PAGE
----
The entire 18-minute interview can be heard online here.

Michael Bielawski is a reporter for True North. Send him news tips at and follow him on Twitter @TrueNorthMikeB.

Image courtesy of Brattleboro Police Department

11 thoughts on “Brattleboro Police chief warns against public takeover of disciplining officers

  1. I am surprised that the town of Brattleboro hasn’t had their town attorney look into the legal issues of “discipline by Committee”. I would think there would be some serious considerations for any of those “woke” candidates that might otherwise line up to be on it.

  2. Any law enforcement officer employed in Vermont is subject to several layers of oversight and micro-management. It is no longer about public safety or maintaining law and order. It is all about a select group of inept bureaucrats, rogue prosecutors, corrupt judges, pandering elected officials, and stupefied, ignorant citizens. A dangerous group that will one day find themselves facing charges violating the criminal code, civic duty code, and Constitutional law. The actions and conduct of the equity cartel is a front to steal and launder millions upon millions of taxpayer’s money. They utilize tax loopholes, strong arm politicians, demoralize and subjugate citizens to achieve their insidious, nefarious goals. It is high time law enforcement officials to do their duty as public safety officers and join lawful citizens to fight this enemy and call them out for what they truly are – a criminal syndicate.

  3. Vigilantes didn’t work out so well in the wild west and would work even worse for the discipline of police which the public knows very little about their job. We see what happens when the public gets involved with police in Burlington as a prime example. When citizens “feelings” get involved common sense goes out the door. A better idea is a officers from different agencies get together and decide.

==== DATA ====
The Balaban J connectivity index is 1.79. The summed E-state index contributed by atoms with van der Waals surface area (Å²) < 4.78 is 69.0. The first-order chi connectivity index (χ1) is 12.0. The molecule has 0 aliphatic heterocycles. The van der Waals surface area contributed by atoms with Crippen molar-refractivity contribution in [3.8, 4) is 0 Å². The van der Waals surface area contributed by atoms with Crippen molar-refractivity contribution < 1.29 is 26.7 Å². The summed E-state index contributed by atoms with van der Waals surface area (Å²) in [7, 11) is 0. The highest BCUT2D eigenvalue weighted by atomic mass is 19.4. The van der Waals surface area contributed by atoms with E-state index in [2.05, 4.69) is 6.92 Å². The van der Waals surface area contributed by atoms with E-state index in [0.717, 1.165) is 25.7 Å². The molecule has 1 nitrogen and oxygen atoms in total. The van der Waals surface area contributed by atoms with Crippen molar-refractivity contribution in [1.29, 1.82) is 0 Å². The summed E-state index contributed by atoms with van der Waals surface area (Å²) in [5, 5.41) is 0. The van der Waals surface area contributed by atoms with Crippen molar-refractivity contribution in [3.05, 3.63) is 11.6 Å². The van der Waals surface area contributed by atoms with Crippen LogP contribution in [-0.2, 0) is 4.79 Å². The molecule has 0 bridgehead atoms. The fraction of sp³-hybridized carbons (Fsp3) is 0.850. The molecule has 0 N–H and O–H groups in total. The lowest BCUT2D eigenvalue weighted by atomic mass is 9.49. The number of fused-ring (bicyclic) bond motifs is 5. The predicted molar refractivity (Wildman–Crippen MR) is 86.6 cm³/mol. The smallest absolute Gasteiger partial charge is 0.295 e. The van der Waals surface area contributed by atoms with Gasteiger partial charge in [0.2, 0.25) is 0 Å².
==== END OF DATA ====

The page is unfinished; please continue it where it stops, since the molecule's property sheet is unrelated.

4. This is legally ridiculous. Every business, organization and institution has employees reporting to someone. That “someone” legally represents the organization and has legal authority to hire, fire, and discipline. So now the woke Progs think they can summarily change the legal relationship between employees and their supervisor and organization.
    They are idiots because I’m guessing that should this occur, the first unlawful termination suit that is charged against this “discipline committee” would have it’s members running for those verdant hills and not looking back.

  5. The Police Chief Hardy needs to hold her ground, liberal fools think they have an answer
    for all police department issues and concerns, they don’t have a clue but they have a hate
    the police agenda.

    If a person ” the public ” has a background in policing, maybe one would listen, but we all
    know it’s all about an agenda, paint the police as ” bad ” and incompetent, pretty sad until
    the need a cop……………………

  6. This idea of the public taking over the disciplinary process for police officers without the departments input sounds very much like VT taking away the rights parents have to make decisions for their children: as in abortions or keeping secrets from parent about sex identity changes. Probably these are the same people who think we could survive without a police department. I find it interesting that it takes local police/Sheriffs/state police and the national guard to keep evil people from completely destroying us! I realize they are not perfect, but I will take then any day of the week!

    • OK then, take a city, let’s say Brattleboro, and in the interest of social justice, defund the Police Dept to the point of being a for-hire ambulance squad.
      Give it a year and see what happens…

      The only real problem would be those who would take this approach seriously.

  7. The ultimate goal of the WEFers is to get rid of local police and to federalize (NATO) the system. With that said, what measures can we take to help insure this doesn’t happen?